Saturday, January 30, 2010


In less than 50 years kitchens in India have undergone a revolution and many functions earlier done manually are being carried out with the help of so called gadgets. Imagine how the older generation house wives were toiling in the kitchen with stone made mortar and pestles for grinding, wood fired hearths for cooking and manual cleaning of utensils and dining plates. While LPG stoves have established their omnipotent presence in almost all urban house holds, its influence is spreading fast to many rural areas, especially those near the urban centers.Most impact making step in modernization involved mechanization of grinding operation with designs that simulated manual grinding, followed by table top grinders with more compact design and efficiency. The idea is to ensure the quality of batter made remains almost similar to authentic manually ground counterparts.

Advent of electric mixers or blenders complimented the role of wet grinders to the extent that they are of smaller capacity suitable for daily use without the inevitable task of elaborate and arduous cleaning involved after the use of the latter after every use. But the batter or ground materials made with a blender were invariably considered of inferior quality because of its tearing action compared to the crushing action in wet grinders. Food processor is synonymous to an electric motor-driven appliance but manual devices are also there. A food processor works in a similar pattern to that of a blender but have the extra advantage of interchangeable blades and disks instead of a fixed blade. The bowls in a food processor are wider, shorter and more appropriately shaped for solid and semi solid foods. In blender you may have to use liquid but in a food processor there is no need to use any liquid.

Waring Blender and Osterizer, the reputed global brands, were once upon a time synonymous with mixing but to day there are innumerable manufacturers of mixers or mixies as they are commonly called. Many of them are copies of western models though they are supposed to process Indian foods with characteristics totally different. One of the most noticeable features in Indian made mixies is the relatively low power motors used which are not sturdily built but serve the purpose of a typical Indian kitchen. Like all machines made in India, the quality of materials like steel, rubber, plastic parts etc used for making mixies and the finish of the final product need considerable improvement. As there is not much of R & D being done, new models being put out have only marginal improvements. Probably the manufacturers of kitchen appliances must form a cooperative organization to carry out research on design and fabrication and such R & D set up can be on a PPP model with fund sharing by GOI.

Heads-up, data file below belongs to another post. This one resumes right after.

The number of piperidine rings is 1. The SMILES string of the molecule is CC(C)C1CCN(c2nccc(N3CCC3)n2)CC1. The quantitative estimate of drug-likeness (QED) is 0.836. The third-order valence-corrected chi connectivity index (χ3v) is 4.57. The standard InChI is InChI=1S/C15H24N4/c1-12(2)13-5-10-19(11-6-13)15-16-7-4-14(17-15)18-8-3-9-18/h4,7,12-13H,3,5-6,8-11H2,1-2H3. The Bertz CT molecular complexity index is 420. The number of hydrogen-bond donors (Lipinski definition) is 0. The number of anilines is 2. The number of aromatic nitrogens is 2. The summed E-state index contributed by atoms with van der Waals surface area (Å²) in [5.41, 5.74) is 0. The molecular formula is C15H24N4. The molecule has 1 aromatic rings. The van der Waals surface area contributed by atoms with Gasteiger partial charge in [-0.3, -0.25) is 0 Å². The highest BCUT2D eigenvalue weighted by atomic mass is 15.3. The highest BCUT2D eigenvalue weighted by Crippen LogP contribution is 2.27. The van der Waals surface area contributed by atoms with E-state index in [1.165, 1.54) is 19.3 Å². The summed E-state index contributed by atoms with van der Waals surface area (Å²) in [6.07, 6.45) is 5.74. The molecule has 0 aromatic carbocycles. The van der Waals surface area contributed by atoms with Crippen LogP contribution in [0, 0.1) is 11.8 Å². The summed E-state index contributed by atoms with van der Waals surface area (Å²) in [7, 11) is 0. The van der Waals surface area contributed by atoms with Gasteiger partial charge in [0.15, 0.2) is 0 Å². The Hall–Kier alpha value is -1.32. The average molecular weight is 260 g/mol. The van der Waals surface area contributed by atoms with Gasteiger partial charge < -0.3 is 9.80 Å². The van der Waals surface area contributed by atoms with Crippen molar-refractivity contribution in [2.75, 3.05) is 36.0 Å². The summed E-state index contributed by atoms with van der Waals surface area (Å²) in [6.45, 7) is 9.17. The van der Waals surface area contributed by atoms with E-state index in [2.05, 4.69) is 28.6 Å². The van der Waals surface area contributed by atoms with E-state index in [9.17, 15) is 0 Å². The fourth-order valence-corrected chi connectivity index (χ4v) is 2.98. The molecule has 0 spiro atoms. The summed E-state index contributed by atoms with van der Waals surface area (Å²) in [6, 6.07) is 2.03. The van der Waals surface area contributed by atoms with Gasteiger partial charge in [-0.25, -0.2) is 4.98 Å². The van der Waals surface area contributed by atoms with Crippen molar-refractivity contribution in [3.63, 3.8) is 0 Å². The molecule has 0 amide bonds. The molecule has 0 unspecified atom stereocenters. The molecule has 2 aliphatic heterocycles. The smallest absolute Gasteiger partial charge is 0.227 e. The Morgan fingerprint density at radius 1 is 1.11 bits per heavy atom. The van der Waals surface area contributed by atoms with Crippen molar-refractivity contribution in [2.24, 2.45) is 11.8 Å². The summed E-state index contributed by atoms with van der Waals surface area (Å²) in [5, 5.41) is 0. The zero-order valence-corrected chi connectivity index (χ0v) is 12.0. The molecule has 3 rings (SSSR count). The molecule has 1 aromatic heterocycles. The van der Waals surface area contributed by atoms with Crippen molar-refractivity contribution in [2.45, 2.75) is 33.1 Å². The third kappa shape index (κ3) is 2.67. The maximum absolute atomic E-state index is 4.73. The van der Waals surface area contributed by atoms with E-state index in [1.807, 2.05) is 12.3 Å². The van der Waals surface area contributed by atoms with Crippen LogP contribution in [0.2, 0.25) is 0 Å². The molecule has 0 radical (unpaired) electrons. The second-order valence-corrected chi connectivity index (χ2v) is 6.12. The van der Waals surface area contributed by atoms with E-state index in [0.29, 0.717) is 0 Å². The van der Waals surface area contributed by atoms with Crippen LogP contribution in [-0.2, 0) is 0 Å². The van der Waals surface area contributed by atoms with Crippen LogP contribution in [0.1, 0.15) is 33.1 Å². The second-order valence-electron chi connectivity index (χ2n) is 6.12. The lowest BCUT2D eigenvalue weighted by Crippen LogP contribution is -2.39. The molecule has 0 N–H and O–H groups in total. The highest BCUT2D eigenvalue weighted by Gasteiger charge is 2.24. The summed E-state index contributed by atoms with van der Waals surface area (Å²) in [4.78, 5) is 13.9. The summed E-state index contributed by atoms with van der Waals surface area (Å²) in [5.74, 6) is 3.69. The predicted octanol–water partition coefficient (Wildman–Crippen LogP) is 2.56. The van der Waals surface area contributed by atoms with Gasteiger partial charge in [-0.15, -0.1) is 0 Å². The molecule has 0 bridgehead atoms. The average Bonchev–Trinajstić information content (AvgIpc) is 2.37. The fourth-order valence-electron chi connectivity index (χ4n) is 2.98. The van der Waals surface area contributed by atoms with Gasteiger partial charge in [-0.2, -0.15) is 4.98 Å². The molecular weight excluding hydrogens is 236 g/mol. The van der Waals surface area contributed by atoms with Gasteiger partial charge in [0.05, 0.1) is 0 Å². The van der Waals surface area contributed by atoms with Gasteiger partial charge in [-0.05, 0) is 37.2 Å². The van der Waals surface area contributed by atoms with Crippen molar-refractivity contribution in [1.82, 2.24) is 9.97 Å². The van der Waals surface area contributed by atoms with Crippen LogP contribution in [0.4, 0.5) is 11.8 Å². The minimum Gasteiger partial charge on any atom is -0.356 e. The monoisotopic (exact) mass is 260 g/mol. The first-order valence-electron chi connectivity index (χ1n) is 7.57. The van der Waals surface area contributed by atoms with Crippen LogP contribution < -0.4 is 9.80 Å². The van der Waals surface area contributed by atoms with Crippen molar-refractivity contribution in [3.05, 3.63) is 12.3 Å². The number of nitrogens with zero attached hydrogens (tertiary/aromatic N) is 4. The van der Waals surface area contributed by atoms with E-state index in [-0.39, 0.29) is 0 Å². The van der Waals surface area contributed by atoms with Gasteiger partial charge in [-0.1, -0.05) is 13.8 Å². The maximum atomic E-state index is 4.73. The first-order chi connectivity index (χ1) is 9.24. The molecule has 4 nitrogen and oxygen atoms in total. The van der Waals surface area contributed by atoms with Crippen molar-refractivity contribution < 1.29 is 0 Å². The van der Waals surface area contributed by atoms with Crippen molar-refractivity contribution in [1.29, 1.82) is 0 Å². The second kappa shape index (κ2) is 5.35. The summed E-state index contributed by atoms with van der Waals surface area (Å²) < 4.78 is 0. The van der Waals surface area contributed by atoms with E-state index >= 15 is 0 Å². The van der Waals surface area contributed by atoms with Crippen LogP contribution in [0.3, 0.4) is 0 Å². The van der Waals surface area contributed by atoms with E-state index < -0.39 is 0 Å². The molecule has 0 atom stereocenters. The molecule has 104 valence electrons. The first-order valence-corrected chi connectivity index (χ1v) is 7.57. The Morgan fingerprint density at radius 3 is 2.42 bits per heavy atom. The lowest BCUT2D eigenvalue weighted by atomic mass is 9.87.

What applies to mixies is true with regard to other appliances like gas stove and the accessories, pressure cookers, cooking utensils, toasters, baking ovens, microwave ovens, etc. Durability, convenience of use, energy economy, ease of cleaning, user safety, etc should be the guiding parameters in designing and fabrication of these appliances. Is it not a paradox that the house wives to day do not have any means to monitor the gas level in an LPG cylinder where as we are aspiring to send man to the moon? With limited time available to the nucleus families of to day for cooking, it is the bounden duty of this nation to make their lives less arduous and more meaningful by evolving diverse kitchen appliances, suitable for Indian foods, that require less time and physical stress.


No comments: